A tale of two people’s republics: China and Turkey

A tale of two people’s republics: China and Turkey

According to fellow columnist Nuray Mert, “millet,” a word used a lot by President-elect Recep Tayyip Erdoğan, could mean “people.” That would make Turkey a People’s Republic like China. Since I recently spent two weeks there, I can tell you that the two countries are actually quite similar.

I already told you, when I wrote my first impressions about the country, that the first thing I noticed about China was the infrastructure. The smooth train ride from the airport, the superb Beijing metro and the wide highways made even Turkey’s infrastructure, which is so superior compared to peers’ like Brazil and South Africa’s, pale in comparison.

However, I forgot to tell you about the second thing I noticed: Even though I was told that the air was relatively clean that day, I had difficulty breathing. Ranked 118th out of 178 countries in Yale University’s Environmental Performance Index (176th in the air quality sub-index), China has an impeccable record in destroying the environment. Turkey is just catching up.

I got my third impression in my hotel, when I wanted to check my email: I could not access gmail, which was blocked along with Twitter and Facebook. Luckily, thanks to Erdoğan’s own bans, which put Turkey among a handful of countries banning social network sites in March, I already had a virtual private network.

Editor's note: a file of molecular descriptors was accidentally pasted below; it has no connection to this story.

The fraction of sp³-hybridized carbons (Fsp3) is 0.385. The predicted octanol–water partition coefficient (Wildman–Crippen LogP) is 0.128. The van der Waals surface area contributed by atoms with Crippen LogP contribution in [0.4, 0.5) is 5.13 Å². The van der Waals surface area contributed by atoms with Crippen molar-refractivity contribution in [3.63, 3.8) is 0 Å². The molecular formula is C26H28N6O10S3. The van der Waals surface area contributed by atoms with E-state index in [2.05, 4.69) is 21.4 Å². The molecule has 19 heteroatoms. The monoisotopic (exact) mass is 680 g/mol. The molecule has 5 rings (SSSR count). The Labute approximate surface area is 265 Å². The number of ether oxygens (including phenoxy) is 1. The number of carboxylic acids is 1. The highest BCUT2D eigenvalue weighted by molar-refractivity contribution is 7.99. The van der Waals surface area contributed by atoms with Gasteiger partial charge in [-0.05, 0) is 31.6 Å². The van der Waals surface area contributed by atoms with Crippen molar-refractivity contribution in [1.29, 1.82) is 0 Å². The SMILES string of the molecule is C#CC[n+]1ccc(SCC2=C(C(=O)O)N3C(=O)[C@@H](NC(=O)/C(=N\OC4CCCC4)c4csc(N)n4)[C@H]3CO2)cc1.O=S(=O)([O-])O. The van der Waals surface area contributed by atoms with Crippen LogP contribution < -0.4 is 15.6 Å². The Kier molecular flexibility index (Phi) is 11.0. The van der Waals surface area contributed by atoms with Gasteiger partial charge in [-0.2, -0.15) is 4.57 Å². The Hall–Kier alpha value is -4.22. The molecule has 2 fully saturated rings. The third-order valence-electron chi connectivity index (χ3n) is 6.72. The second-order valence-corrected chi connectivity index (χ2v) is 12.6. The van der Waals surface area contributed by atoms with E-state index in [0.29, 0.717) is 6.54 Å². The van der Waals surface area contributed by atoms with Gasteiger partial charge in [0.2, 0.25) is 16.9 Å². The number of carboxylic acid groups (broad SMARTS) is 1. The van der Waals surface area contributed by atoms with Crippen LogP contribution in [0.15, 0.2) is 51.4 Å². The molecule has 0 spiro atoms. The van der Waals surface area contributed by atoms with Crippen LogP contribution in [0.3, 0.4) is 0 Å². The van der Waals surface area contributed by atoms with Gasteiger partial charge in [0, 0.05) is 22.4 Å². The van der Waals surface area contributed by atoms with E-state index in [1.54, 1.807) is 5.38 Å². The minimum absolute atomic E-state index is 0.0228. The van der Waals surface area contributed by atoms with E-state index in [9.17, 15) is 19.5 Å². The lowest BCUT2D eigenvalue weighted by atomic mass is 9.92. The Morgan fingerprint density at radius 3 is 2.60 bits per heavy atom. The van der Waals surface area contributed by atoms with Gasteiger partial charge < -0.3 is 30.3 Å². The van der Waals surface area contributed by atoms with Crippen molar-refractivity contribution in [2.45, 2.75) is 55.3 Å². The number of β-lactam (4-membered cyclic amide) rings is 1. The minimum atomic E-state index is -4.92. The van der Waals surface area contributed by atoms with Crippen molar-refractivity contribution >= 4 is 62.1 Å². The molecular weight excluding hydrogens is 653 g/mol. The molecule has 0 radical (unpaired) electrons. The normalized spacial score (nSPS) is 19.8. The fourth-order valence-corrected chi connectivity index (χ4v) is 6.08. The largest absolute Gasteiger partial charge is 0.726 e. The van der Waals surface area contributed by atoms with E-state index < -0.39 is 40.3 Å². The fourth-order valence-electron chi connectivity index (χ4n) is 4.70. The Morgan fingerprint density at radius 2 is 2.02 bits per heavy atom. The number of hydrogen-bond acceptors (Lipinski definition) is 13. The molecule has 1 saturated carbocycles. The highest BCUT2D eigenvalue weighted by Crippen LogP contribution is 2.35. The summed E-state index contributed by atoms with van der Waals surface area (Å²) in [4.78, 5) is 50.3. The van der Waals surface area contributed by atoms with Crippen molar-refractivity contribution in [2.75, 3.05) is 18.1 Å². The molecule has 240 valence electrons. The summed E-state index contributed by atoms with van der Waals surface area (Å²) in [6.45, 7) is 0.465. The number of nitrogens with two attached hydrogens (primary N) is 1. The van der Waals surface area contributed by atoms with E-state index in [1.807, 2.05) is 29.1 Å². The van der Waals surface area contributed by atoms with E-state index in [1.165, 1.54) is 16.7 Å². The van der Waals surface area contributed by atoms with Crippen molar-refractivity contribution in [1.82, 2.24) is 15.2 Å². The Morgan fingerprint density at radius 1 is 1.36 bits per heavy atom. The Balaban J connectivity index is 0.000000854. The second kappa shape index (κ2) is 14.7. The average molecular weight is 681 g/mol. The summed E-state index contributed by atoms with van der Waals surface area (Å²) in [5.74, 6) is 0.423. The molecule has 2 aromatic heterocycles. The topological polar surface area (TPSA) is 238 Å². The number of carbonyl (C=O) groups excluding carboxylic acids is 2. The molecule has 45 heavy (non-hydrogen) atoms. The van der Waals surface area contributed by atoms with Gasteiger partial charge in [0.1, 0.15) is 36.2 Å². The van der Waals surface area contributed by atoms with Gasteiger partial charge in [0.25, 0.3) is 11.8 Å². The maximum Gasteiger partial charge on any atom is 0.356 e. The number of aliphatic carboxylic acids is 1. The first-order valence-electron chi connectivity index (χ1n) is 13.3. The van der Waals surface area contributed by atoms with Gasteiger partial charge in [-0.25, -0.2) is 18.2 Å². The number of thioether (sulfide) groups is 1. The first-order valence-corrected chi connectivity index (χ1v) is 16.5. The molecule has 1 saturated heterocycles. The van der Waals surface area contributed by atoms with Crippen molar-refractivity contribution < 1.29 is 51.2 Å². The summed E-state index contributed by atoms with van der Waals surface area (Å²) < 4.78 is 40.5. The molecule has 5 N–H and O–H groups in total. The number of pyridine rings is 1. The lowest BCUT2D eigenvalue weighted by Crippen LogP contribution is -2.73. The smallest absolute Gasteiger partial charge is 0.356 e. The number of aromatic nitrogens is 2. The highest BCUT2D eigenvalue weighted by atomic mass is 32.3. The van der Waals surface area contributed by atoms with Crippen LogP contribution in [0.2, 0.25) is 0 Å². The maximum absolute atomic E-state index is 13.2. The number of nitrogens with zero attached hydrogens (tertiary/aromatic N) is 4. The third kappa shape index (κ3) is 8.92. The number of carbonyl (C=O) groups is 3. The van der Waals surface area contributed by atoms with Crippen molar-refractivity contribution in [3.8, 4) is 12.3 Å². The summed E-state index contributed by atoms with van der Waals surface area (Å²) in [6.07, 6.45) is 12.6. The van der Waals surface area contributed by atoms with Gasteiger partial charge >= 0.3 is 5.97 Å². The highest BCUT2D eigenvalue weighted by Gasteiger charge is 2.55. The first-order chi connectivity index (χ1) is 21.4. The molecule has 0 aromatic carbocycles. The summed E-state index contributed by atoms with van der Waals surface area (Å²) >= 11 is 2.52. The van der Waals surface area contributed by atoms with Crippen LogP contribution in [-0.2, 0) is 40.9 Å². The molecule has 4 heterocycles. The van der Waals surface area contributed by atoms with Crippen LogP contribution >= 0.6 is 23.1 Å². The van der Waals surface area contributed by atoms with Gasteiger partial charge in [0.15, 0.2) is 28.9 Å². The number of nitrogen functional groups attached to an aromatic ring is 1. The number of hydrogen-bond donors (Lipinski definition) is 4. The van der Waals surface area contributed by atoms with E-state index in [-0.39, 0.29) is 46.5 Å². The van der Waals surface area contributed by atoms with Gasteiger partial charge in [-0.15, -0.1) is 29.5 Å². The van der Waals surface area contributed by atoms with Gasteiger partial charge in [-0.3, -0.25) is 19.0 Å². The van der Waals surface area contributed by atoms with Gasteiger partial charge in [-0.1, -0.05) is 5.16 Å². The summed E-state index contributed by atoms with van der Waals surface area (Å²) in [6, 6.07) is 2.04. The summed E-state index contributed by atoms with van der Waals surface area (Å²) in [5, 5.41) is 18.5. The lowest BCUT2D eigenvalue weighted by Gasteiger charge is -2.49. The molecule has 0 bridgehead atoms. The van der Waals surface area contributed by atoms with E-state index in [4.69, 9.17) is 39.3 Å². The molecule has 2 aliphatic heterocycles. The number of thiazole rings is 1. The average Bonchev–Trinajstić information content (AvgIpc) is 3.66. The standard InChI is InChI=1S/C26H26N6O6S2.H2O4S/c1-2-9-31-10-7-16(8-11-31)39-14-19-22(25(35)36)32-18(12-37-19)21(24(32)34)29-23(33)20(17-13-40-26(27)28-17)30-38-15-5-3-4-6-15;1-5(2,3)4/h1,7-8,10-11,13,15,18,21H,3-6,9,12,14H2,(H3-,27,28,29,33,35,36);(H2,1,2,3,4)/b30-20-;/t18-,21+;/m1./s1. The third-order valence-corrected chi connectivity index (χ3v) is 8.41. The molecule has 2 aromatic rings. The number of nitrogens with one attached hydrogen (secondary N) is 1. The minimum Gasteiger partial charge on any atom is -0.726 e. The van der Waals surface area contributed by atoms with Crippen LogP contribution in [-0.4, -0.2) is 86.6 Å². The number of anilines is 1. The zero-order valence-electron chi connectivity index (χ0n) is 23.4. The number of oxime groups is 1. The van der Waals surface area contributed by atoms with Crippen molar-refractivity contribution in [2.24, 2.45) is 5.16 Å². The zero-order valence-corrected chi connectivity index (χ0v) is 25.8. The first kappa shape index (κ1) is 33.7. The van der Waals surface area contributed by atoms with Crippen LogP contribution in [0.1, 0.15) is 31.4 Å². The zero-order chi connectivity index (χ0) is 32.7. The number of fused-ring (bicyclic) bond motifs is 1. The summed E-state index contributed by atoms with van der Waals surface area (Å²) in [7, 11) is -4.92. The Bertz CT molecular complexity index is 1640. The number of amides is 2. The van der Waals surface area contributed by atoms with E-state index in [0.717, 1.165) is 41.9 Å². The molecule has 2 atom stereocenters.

I found out soon afterwards that Bloomberg’s website was blocked as well because of their story on the finances of President Xi Jinping’s extended family. The news outlet was accused in November of blocking a corruption story to stay in China. Turkey has more journalists in prison than China, but Xi wins this one: “Defamatory” web posts are subject to three years in prison.

The Bloomberg incidents reflect a general distrust against foreigners. According to a recent article in the New York Times, Westerners are often painted as “conscripts in the army of hostile foreign forces seeking to thwart China’s rise.” Many close to Erdoğan feel the same way and see Bloomberg as a member of the Jewish interest rate lobby.

Speaking of corruption, compared to the $14.5 billion confiscated from former top official Zhou Yongkang’s circle, the $40 million Erdoğan’s boy Bilal allegedly could not “zero” looks really like leftover change. There is just less up for grabs: Turkey’s GDP is less than one-tenth of China’s. No wonder Erdoğan hopes to make Turkey one of the world’s top 10 economies by 2023.

Then, there are the economic similarities. As I explained in an earlier column, both countries are suffering from unsustainable growth even though their growth models are very different. Both have a real estate over-supply. China, like Turkey, is worried about the low value-added of its exports.

With some work, Turkey can catch up to China in corruption, environmental degradation, suppression of foreigners, the press – especially the foreign press – and, of course, Internet censorship. As the Erdoğan often says, no rest for the weary: Durmak yok, yola devam!